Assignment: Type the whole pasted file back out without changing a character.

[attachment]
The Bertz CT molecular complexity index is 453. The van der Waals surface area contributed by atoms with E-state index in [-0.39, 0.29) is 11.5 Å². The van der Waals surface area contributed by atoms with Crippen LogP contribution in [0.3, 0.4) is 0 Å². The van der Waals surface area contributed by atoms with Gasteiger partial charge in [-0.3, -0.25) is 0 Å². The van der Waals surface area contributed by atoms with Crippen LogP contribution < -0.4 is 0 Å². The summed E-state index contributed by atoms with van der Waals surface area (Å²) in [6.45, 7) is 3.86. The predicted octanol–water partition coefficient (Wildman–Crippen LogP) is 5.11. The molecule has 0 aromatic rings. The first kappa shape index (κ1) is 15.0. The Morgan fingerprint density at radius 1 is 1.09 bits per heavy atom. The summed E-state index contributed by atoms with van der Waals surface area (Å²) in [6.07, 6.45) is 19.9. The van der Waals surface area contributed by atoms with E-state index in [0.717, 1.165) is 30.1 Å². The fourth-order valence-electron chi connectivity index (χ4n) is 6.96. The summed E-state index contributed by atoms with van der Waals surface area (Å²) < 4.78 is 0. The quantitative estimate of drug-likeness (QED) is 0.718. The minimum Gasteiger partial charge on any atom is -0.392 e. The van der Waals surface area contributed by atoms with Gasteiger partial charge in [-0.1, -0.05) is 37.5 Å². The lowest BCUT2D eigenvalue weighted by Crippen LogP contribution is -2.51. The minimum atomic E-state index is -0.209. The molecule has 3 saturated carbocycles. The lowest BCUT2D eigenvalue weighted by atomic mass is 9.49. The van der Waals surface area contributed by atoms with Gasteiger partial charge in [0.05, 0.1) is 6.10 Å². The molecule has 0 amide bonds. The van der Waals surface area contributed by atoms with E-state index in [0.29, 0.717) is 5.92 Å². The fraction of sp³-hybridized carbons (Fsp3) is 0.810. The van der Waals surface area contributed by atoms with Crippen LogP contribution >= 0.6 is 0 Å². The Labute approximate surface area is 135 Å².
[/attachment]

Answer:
The Bertz CT molecular complexity index is 453. The van der Waals surface area contributed by atoms with E-state index in [-0.39, 0.29) is 11.5 Å². The van der Waals surface area contributed by atoms with Crippen LogP contribution in [0.3, 0.4) is 0 Å². The van der Waals surface area contributed by atoms with Gasteiger partial charge in [-0.3, -0.25) is 0 Å². The van der Waals surface area contributed by atoms with Crippen LogP contribution < -0.4 is 0 Å². The summed E-state index contributed by atoms with van der Waals surface area (Å²) in [6.45, 7) is 3.86. The predicted octanol–water partition coefficient (Wildman–Crippen LogP) is 5.11. The molecule has 0 aromatic rings. The first kappa shape index (κ1) is 15.0. The Morgan fingerprint density at radius 1 is 1.09 bits per heavy atom. The summed E-state index contributed by atoms with van der Waals surface area (Å²) in [6.07, 6.45) is 19.9. The van der Waals surface area contributed by atoms with E-state index in [0.717, 1.165) is 30.1 Å². The fourth-order valence-electron chi connectivity index (χ4n) is 6.96. The summed E-state index contributed by atoms with van der Waals surface area (Å²) < 4.78 is 0. The quantitative estimate of drug-likeness (QED) is 0.718. The minimum Gasteiger partial charge on any atom is -0.392 e. The van der Waals surface area contributed by atoms with Gasteiger partial charge in [-0.1, -0.05) is 37.5 Å². The lowest BCUT2D eigenvalue weighted by Crippen LogP contribution is -2.51. The minimum atomic E-state index is -0.209. The molecule has 3 saturated carbocycles. The lowest BCUT2D eigenvalue weighted by atomic mass is 9.49. The van der Waals surface area contributed by atoms with Gasteiger partial charge in [0.05, 0.1) is 6.10 Å². The molecule has 0 amide bonds. The van der Waals surface area contributed by atoms with E-state index in [0.29, 0.717) is 5.92 Å². The fraction of sp³-hybridized carbons (Fsp3) is 0.810. The van der Waals surface area contributed by atoms with Crippen LogP contribution >= 0.6 is 0 Å². The Labute approximate surface area is 135 Å².